Public Limited Company (PLC)
The key difference between a LTD company and a PLC is that the Public Limited Company is permitted to offer shares for sale to the public. Public Limited Companies usually begin life as Private Limited Companies but later go public for the advantage that this provides in raising finance. A Public Limited Company must have at least two directors and a qualified company secretary. It must have issued shares to the public to a value of at least £50,000. Public companies attract stricter regulation than private companies to ensure transparency and protection for the public investor.
Limited Liability Partnership (LLP)
A Limited Liability Partnership is a body corporate with a separate legal personality similar to a company. Unlike in a normal partnership, the members of an LLP enjoy limited liability as the name suggests – liability is limited to the amount of money they have invested in the business and to any personal guarantees they have given to raise finance. Each member takes an equal share of the profits, unless the members’ agreement specifies otherwise.
LLPs must register and file accounts and annual returns at Companies House. At least two members must be “designated members” who hold additional responsibilities – it is they who appoint auditors and sign off and file the accounts at Companies House.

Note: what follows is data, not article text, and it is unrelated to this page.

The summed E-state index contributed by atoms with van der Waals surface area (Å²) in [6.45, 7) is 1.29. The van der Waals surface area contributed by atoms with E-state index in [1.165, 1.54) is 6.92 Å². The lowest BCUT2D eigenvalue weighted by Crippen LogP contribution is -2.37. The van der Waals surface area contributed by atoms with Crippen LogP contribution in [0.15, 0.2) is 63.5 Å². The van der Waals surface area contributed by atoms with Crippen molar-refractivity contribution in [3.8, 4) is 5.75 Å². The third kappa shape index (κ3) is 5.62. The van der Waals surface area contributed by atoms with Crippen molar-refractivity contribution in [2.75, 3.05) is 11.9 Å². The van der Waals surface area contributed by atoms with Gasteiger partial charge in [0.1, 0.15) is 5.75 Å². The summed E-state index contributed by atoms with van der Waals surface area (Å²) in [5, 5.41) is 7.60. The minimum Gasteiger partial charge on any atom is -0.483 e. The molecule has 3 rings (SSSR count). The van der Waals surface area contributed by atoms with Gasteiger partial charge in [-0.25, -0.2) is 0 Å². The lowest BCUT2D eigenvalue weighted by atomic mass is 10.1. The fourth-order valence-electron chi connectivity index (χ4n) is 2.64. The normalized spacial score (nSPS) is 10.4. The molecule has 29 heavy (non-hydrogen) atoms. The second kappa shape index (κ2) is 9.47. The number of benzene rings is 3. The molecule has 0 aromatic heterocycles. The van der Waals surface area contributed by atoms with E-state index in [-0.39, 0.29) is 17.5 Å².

ENGLAND/WALES Charitable Incorporated Organisation (CIO)
SCOTLAND Scottish Charitable Incorporated Organisation (SCIO)
Both CIO and SCIO are relatively new legal forms for registered charities. Currently there is no provision for this form of legal entity in Northern Ireland.
The type of legal entity can enter into contracts, employ staff, incur debts, own property, sue and be sued. They are required to file accounts with the respective regulators.
Co-operative Society (Co-op)
A Co-operative Society is a membership organisation run for the mutual benefit of its members – serving their interests primarily by trading with them or otherwise providing them with goods, services and facilities – with any surplus usually being ploughed back into the organisation, although profits can be distributed to members. A Co-operative Society may or may not be a social enterprise, depending on its activities and how it distributes its profits.
A Co-operative Society is incorporated – and so has a separate legal personality – and must register and submit annual accounts to the Financial Services Authority (FSA) rather than Companies House. As with a company, the members’ liability is limited to the amount unpaid on shares. They have a principle of open membership and can therefore raise funds by issuing shares to the public.
There are three other types of mutual form, not covered in detail here, that specifically exist to provide financial services. These are also registered with the FSA.